While England and Japan were the two nations celebrating victory in the Junior World Championship and Junior World Rugby Trophy respectively in 2014, the Under 20 season had kicked off back in February with the Six Nations.

France got their campaign off to a winning start against England and that set Les Bleuets on the way to a first Six Nations Grand Slam, although only one of their matches – against Italy – was decided by more than seven points.

England finished second with four wins, one more than Ireland managed with Wales fourth after recording wins over Italy and Scotland. Italy’s sole win was a 32-13 success against Scotland, leaving their rivals to pick up the wooden spoon for the fourth time in eight years.

While the six teams then had just over three months to prepare for the Junior World Championship in New Zealand, the race began in Hong Kong in early April to succeed Italy as Junior World Rugby Trophy winners and earn a place in the elite tier for 2015.

Former winners Uruguay and USA were joined in the eight-team competition by Namibia, Georgia, Canada, Tonga, the host nation and three-time runners-up Japan with fans in Hong Kong treated some entertaining and tight matches.

Japan made the worst possible start, losing to 2008 winners Uruguay in their first match but the two bonus points they picked up in the 33-28 defeat proved decisive in securing top spot in their pool and a place in the final.

The other pool was equally tight with only one point separating the top three in Tonga, USA and Georgia come the end of match day three. Tonga finished off with a 28-20 victory over the Junior All Americans and that was enough to pip them to top spot on the head-to-head rule.

Generation 2019 shine

The side had been labelled ‘Generation 2019’ – given they are expected to produce the nucleus of the Japanese side when the country hosts RWC 2019 – did not have to worry as led by half-backs Genki Okoshi and captain Rikiya Matsuda they scored four tries to win 35-10.The final at the Hong Kong Football Club on 19 April therefore came down to first timers Tonga and Japan, who had lost three of the four previous title deciders. The young Japanese were desperate to avoid more heartbreak and earn a return to the top tier for the first time since 2009.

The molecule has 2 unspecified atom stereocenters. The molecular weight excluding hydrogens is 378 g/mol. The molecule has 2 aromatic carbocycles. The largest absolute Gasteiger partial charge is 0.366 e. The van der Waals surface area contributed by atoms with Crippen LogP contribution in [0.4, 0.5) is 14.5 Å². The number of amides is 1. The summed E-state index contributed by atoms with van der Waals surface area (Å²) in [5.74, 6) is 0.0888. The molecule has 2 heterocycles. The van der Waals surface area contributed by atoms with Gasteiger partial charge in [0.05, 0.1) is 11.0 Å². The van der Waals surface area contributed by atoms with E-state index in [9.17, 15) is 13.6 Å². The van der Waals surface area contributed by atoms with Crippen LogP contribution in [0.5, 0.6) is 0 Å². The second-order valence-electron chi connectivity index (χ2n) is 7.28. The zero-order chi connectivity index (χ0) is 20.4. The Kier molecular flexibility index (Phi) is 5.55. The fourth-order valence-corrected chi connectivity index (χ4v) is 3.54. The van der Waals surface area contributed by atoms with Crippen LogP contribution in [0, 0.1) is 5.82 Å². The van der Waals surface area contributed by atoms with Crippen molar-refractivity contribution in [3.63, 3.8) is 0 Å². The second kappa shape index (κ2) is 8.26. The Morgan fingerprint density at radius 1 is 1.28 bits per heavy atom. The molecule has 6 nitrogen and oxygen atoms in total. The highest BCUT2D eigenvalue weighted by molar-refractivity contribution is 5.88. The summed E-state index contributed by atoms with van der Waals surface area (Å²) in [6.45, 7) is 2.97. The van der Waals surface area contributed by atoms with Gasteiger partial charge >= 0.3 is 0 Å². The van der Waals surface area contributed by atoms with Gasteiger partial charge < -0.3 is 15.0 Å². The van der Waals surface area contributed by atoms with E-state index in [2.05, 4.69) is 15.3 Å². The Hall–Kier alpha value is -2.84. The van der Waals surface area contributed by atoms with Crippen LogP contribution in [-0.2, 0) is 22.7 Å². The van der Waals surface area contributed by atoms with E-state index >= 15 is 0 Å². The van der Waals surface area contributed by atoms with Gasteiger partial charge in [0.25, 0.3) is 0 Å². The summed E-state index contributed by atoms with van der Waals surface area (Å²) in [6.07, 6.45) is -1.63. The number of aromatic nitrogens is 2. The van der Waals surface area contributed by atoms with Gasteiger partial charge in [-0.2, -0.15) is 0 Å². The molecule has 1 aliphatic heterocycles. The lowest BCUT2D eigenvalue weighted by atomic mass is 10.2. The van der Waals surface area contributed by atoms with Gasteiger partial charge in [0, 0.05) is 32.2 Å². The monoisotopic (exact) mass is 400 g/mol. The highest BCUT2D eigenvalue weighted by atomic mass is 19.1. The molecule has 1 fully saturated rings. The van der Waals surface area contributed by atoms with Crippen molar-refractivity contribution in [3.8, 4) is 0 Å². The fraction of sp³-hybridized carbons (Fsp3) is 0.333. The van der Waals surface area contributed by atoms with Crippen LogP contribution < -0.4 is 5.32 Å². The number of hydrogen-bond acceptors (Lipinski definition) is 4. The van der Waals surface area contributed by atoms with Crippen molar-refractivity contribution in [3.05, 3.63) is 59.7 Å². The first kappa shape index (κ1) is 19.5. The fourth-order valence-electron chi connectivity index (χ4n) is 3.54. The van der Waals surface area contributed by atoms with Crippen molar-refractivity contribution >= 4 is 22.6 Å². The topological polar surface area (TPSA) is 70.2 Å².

Japan will replace Fiji in the renamed World Rugby Under 20 Championship in Italy in 2015 after the Pacific Islanders failed to win a match in the Junior World Championship in New Zealand, losing the relegation play-off 22-17 to the Azzurrini in June.

Fiji had found life difficult but there was more to smile about for their fellow Pacific Islanders Samoa as they gave both hosts New Zealand and finalists South Africa a real scare in the pool stages before securing a top eight finish.

There were some mouth-watering matches for fans to savour, not least the two encounters between traditional rivals South Africa and New Zealand, the Springboks coming out on top on both occasions with captain Handré Pollard pulling the strings and tormented the opposition defence.


Defending champions England, like South Africa, had secured their place in the semi-finals before the final round of matches, but they were joined by first-timers Ireland who topped Pool B after recovering from an opening loss to France to beat Wales and Fiji.

Their dream was ended their by a dominant England, who would go on to retain their title after a hard-fought 21-10 victory over 2012 champions South Africa in the final at Eden Park. 

South Africa captain Pollard was named IRB Junior Player of the Year after the final and on his return home he was drafted straight into the Springbok squad, making his Test debut eight days after the JWC 2014 final against Scotland.

Pollard would go on to start five of the six Rugby Championship matches, scoring two tries in South Africa's 27-25 victory of New Zealand at Ellis Park in October and ended the year with 10 caps and 65 Test points to his name.

The 20-year-old wasn't alone in making a quick step up to the Test arena as Australia's captain at JWC 2014, Sean McMahon, made his Wallabies debut in November, as did Wales prop Nicky Smith and Los Pumitas duo Tomás Lezana and Guido Petti.

In total, 67 players joined the ranks of Junior World Championship graduates in 2014, from 2013 winner Jack Nowell at the start of the Six Nations to Lezana in late November. This brings the total number to 335 since the tournament began in 2008. Nearly 200 players have also graduated from the Junior World Rugby Trophy in the same period.